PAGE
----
Dr Alun Cooper describes how his practice strategy for identifying patients at high risk of osteoporosis is aiding implementation of the NSF for Older People

Standard 6 of the National Service Framework (NSF) for Older People has as a key intervention the prevention and treatment of osteoporosis (see Box 1, below).

Box 1: Osteoporosis – key facts
  • Osteoporosis affects 1 in 3 women and 1 in 12 men over the age of 50 in the UK. This results in 230 000 fractures per year.1
  • The life-time risk of a 50 year old sustaining an osteoporotic fracture is 40% for women and 13% for men. These fractures are predicted to double in the next 50 years.
  • A fifth of orthopaedic beds are occupied by patients with hip fractures. These fractures result in lack of mobility, social isolation, deterioration in quality of life and premature death. Only 50% of patients sustaining a hip fracture regain full independence and 20% need residential care.
  • The excess mortality, depending on how this is measured, is between 12 and 37%. More people die from hip fractures (14 000 per year) than the total dying from carcinoma of the ovary, cervix and uterus combined.
  • The cost implications are enormous, amounting to £1.7 billion per year.

National evidence-based guidelines produced by the Royal College of Physicians in collaboration with the Bone and Tooth Society of Great Britain,2 and guidelines from the Primary Care Rheumatology Society,3 advocate a case-finding strategy with referral of patients at high risk of osteoporosis for dual-energy X-ray absorptiometry (DEXA).

In addition, the National Osteoporosis Society (NOS) has published a strategy for prevention of accidents, falls, fractures and osteoporosis for primary care groups and local health groups.4 This is soon to be superseded by a framework for health improvement programmes to help primary care organisations (PCOs) implement the NSF recommendations, and hence deliver the NSF standards for falls and osteoporosis.5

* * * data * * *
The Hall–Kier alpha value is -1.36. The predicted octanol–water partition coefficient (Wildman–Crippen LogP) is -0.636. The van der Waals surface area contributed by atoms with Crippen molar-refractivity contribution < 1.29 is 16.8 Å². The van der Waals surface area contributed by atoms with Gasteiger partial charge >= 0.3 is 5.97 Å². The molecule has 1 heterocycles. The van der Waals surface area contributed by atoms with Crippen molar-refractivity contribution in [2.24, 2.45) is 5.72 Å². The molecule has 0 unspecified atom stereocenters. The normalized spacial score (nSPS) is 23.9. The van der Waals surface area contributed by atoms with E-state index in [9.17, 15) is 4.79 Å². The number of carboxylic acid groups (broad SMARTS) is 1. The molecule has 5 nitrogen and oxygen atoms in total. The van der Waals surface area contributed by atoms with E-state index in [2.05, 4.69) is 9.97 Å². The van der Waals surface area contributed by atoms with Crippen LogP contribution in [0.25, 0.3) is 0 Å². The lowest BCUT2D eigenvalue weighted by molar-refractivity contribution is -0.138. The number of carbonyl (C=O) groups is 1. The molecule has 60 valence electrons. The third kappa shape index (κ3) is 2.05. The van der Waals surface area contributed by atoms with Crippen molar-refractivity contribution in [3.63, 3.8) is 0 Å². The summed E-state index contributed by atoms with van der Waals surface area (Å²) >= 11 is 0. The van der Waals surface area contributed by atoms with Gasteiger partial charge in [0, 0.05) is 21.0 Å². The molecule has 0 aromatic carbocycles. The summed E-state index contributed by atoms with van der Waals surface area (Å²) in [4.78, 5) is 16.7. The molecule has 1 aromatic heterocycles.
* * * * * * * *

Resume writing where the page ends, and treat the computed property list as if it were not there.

The NHS Executive, endorsed by the Royal College of Physicians, recommends that 'health authorities should purchase bone density measurements by means of DEXA'.

In Crawley, West Sussex, where I work, we have access to a DTX200 forearm Dexa scanner, but not hip or spine Dexa. Does this matter?

Bone densitometry of the forearm is a well-validated technique.6 Nelson and colleagues concluded from their study data that 'with few exceptions, the same clinical decision would be made, no matter which skeletal site is selected for measurement.'7

We are a practice of 12 doctors looking after 21 400 patients from three surgery sites. Our interest in osteoporosis began in 1997, when we adopted a case-finding strategy to identify patients over 20 years of age with a fragility fracture or risk factors for osteoporosis (see Table 1, below).

Table 1: Risk factors for osteoporosis
  • Oestrogen deficiency
  • Steroid use
  • Previous fracture of the wrist
  • Previous fracture of the hip
  • Previous fracture of the spine
  • Anorexia nervosa
  • BMI <19
  • Malabsorption, including coeliac disease
  • Crohn's disease
  • Ulcerative colitis
  • Rheumatoid arthritis
  • Hyperthyroidism
  • Hyperparathyroidism
  • Transplantation
  • Family history of osteoporosis and/or hip fracture